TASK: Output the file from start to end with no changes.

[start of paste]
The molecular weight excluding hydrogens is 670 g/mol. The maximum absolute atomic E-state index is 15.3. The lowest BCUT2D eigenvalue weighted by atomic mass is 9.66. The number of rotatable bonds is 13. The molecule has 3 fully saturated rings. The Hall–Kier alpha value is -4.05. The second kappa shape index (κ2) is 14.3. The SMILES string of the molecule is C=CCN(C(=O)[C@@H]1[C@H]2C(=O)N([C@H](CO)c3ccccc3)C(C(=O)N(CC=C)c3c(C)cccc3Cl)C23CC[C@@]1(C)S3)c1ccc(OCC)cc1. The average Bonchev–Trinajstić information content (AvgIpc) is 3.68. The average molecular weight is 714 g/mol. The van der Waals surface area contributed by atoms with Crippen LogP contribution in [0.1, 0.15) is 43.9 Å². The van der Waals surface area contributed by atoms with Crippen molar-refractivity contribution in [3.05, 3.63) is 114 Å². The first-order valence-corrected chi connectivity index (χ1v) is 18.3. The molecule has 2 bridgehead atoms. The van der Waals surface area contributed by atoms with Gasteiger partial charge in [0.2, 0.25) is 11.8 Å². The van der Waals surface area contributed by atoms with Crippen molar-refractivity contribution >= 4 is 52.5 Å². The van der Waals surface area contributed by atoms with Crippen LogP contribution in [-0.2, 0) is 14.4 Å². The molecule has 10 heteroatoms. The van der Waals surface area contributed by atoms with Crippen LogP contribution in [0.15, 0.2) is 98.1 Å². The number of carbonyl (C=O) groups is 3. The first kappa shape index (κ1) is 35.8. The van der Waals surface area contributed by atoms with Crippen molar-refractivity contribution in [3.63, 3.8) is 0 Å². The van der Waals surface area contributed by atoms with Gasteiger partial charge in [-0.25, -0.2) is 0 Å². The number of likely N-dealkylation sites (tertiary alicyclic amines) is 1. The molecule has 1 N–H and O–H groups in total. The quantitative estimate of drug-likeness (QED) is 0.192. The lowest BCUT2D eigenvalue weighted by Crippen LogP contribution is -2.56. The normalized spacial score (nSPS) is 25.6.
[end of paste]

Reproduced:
The molecular weight excluding hydrogens is 670 g/mol. The maximum absolute atomic E-state index is 15.3. The lowest BCUT2D eigenvalue weighted by atomic mass is 9.66. The number of rotatable bonds is 13. The molecule has 3 fully saturated rings. The Hall–Kier alpha value is -4.05. The second kappa shape index (κ2) is 14.3. The SMILES string of the molecule is C=CCN(C(=O)[C@@H]1[C@H]2C(=O)N([C@H](CO)c3ccccc3)C(C(=O)N(CC=C)c3c(C)cccc3Cl)C23CC[C@@]1(C)S3)c1ccc(OCC)cc1. The average Bonchev–Trinajstić information content (AvgIpc) is 3.68. The average molecular weight is 714 g/mol. The van der Waals surface area contributed by atoms with Crippen LogP contribution in [0.1, 0.15) is 43.9 Å². The van der Waals surface area contributed by atoms with Crippen molar-refractivity contribution in [3.05, 3.63) is 114 Å². The first-order valence-corrected chi connectivity index (χ1v) is 18.3. The molecule has 2 bridgehead atoms. The van der Waals surface area contributed by atoms with Gasteiger partial charge in [0.2, 0.25) is 11.8 Å². The van der Waals surface area contributed by atoms with Crippen molar-refractivity contribution >= 4 is 52.5 Å². The van der Waals surface area contributed by atoms with Crippen LogP contribution in [-0.2, 0) is 14.4 Å². The molecule has 10 heteroatoms. The van der Waals surface area contributed by atoms with Crippen LogP contribution in [0.15, 0.2) is 98.1 Å². The number of carbonyl (C=O) groups is 3. The first kappa shape index (κ1) is 35.8. The van der Waals surface area contributed by atoms with Crippen molar-refractivity contribution in [3.63, 3.8) is 0 Å². The van der Waals surface area contributed by atoms with Gasteiger partial charge in [-0.25, -0.2) is 0 Å². The number of likely N-dealkylation sites (tertiary alicyclic amines) is 1. The molecule has 1 N–H and O–H groups in total. The quantitative estimate of drug-likeness (QED) is 0.192. The lowest BCUT2D eigenvalue weighted by Crippen LogP contribution is -2.56. The normalized spacial score (nSPS) is 25.6.